2. 0

                          Well, Go has hard-coded mappings for common code hosting services, but as a package author you can map logical module name to repository location using HTML meta tags. Regarding forks, you can’t keep the same logical name without potentially breaking backwards compatibility.

                          1. 3

                            The HTML meta tag solution is so ridiculous. It doesn’t actually fix the issue. There’s a hard dependency in the source code on actual working web infrastructure, be it a web front-end for your actual repo or an HTML page with a redirect. It solves absolutely none of the issues I have with Go’s module system.

                    1. 3

                      Just have your clients reconnect every 10 minutes or so?

                      1. 2

                        Just restart whichever server has the highest load every 10 minutes. Solves memory leaks too.

                        1. 1

                          Or listen to a certain response from the server and only then reconnect. That way you only need to reconnect on demand. Still this is a hackish kind of way to “solve” the problem

                        1. 3

                          I also really struggle with technical interviews. The timed take-home tests are probably my weakest area right now, it is something about that clock ticking that quite literally makes my hands start shaking. I have been writing code for 20 years, the last 10 years in some kind of lead/staff role. I have recently worked my way through all the exercism puzzles and yet… add a clock and I can’t function. These are new to me since they weren’t around the last time I interviewed - or not as prevalent.

                          I don’t think it is about pressure, one area I thrive is when there is a critical outage and the solution requires quick and decisive actions - that doesn’t bother me.

                          Anyway, FWIW - I really like your suggestions here but what I have come to terms with is that if that is how they want to hire and if these are the things they care about - I probably am not going to be a good fit for the company. It does not take all of the sting out of the rejections, but it does help in reflection. I keep doing them because I do believe I can get better if I practice. But in the meantime, I just trust that the right opportunity will come along.

                          1. 3

                            That’s really interesting as many people are the exact opposite. The stress of not having a time limit causes anxiety because you’re constantly wondering how much time and energy the rest of the applicants are spending on this challenge and whether your submission will look bad in comparison.

                            I have a horse in this race as I run what I believe to be the first time-limited technical challenge tool that allows you to use your own editor/IDE. - https://takehome.io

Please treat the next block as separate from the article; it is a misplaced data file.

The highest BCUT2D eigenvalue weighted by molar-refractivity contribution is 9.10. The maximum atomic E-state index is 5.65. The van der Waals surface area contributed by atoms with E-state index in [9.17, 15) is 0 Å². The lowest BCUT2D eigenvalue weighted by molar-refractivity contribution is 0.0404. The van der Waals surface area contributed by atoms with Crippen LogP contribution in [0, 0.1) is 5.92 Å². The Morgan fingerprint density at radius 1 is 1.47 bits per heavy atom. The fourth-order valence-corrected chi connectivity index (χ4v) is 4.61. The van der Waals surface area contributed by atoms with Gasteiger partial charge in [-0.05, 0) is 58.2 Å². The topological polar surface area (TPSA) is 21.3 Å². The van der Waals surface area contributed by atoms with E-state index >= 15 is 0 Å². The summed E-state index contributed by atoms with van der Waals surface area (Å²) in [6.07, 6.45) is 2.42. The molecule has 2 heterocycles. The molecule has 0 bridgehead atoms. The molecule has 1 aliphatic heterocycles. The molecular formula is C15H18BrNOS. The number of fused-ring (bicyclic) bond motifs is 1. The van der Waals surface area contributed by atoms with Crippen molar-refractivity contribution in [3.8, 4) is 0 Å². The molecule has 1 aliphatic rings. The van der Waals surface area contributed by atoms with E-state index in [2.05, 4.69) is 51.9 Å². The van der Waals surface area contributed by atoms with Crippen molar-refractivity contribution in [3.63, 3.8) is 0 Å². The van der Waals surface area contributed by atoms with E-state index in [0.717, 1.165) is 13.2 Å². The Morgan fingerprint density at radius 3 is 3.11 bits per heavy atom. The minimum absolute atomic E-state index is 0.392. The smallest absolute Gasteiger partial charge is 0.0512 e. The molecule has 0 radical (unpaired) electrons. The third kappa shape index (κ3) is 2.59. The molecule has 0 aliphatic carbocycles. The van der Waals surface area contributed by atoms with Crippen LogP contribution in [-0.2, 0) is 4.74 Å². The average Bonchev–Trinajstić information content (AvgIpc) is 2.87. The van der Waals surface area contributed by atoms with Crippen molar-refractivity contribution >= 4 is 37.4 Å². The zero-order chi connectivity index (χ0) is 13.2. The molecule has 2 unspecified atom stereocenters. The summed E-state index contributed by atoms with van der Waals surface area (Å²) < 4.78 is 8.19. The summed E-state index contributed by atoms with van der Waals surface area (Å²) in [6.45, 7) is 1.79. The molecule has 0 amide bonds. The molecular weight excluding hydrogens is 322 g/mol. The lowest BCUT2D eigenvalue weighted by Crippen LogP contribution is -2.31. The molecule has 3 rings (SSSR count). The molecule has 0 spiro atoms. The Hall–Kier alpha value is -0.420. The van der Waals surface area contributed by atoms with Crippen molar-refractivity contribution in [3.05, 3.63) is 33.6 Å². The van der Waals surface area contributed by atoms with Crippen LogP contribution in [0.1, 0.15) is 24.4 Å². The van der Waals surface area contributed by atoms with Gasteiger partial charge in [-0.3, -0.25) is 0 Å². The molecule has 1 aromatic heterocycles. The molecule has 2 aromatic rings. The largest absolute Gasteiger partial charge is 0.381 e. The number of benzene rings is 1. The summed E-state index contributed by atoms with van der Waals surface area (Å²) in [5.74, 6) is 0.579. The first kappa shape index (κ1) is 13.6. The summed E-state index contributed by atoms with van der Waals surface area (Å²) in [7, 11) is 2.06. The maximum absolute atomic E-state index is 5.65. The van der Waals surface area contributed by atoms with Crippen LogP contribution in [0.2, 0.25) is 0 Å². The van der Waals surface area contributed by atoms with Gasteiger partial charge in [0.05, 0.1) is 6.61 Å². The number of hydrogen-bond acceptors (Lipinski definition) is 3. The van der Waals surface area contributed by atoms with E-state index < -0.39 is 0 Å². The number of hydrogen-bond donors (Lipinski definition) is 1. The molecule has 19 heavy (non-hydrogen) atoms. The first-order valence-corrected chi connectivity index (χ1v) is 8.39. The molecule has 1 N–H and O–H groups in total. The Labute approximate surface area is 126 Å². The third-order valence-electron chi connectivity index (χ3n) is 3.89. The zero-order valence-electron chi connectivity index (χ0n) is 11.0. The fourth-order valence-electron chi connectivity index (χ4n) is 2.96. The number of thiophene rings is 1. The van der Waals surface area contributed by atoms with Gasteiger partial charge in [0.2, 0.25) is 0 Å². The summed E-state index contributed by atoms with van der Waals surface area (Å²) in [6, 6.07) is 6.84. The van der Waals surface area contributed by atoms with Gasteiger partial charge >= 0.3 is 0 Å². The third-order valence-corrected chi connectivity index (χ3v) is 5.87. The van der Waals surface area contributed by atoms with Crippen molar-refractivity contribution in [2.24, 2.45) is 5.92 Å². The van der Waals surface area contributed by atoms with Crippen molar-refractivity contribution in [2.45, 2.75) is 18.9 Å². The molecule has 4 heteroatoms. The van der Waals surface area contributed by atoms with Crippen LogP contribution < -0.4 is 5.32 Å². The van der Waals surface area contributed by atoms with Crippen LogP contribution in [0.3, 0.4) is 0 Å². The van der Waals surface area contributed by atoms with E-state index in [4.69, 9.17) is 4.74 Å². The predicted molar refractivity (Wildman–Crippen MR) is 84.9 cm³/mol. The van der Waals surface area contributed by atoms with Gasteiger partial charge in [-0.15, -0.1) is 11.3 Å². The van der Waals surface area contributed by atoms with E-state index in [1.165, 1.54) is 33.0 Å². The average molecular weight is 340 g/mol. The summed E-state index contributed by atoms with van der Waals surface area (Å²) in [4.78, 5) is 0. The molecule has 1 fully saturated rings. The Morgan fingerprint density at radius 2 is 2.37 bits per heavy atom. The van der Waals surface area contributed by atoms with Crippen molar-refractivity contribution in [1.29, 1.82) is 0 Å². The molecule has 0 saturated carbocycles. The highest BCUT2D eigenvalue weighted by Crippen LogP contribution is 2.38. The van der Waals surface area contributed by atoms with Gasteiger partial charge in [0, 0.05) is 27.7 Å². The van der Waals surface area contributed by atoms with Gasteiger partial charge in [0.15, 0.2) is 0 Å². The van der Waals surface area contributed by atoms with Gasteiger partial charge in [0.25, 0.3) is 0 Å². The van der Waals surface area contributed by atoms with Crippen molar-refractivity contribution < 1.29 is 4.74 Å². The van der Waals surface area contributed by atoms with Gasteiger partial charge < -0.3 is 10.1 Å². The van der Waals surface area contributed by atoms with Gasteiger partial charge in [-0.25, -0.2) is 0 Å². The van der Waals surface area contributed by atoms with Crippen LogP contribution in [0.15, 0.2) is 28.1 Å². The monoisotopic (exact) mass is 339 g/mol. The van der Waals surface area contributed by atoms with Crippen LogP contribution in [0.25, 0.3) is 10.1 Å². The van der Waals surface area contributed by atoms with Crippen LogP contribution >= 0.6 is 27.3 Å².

I think what this underscores is the author’s point about building flexibility into your process that can allow for the different preferences of your candidates. There’s no one-size-fits-all interview technique.

                            1. 2

                              How do you, at takehome, make sure candidates don’t fiddle with the git history so they maybe look like they performed better than they did?

                              1. 1

                                What do you mean by fiddle?

                                If just rebasing, moving commits around, etc. to make the commit history look Good(TM), when you’re worried that your natural workflow looks unprofessional e.g. if it’s anything like mine:

                                git add -A && git commit -m "more stuf" && git push
                                git add -A && git commit -m "dang" && git push
                                git add -A && git commit -m "ttt" && git push
                                

                                I don’t see that as a problem. The end result is a clean commit history - whether it happened during the writing of the code, or after the fact, is irrelevant - the candidate demonstrated that they could A) write a functional POC and B) release it with (eventually) good commit history.

                                Also, the above disorganized git commits I find are almost unavoidable for “first commit” style POCs, when there is no codebase.

                                Once the codebase is established, maybe then creating clean commits is expected as a skill, when working with a team on a large codebase - but even so you can do dirty crap in a branch and then fix the commits before creating a PR.

                                1. 1

                                  My understanding of takehome is you use git (partly) to make sure assignments are done inside a desired schedule. But since you can edit git history, people can easily use three hours but edit the history to make it look like they used two.

                                  But maybe I misunderstood what takehome uses git for?

                                  1. 1

                                    Ah, I see - didn’t think of time limit cheating.

                                2. 1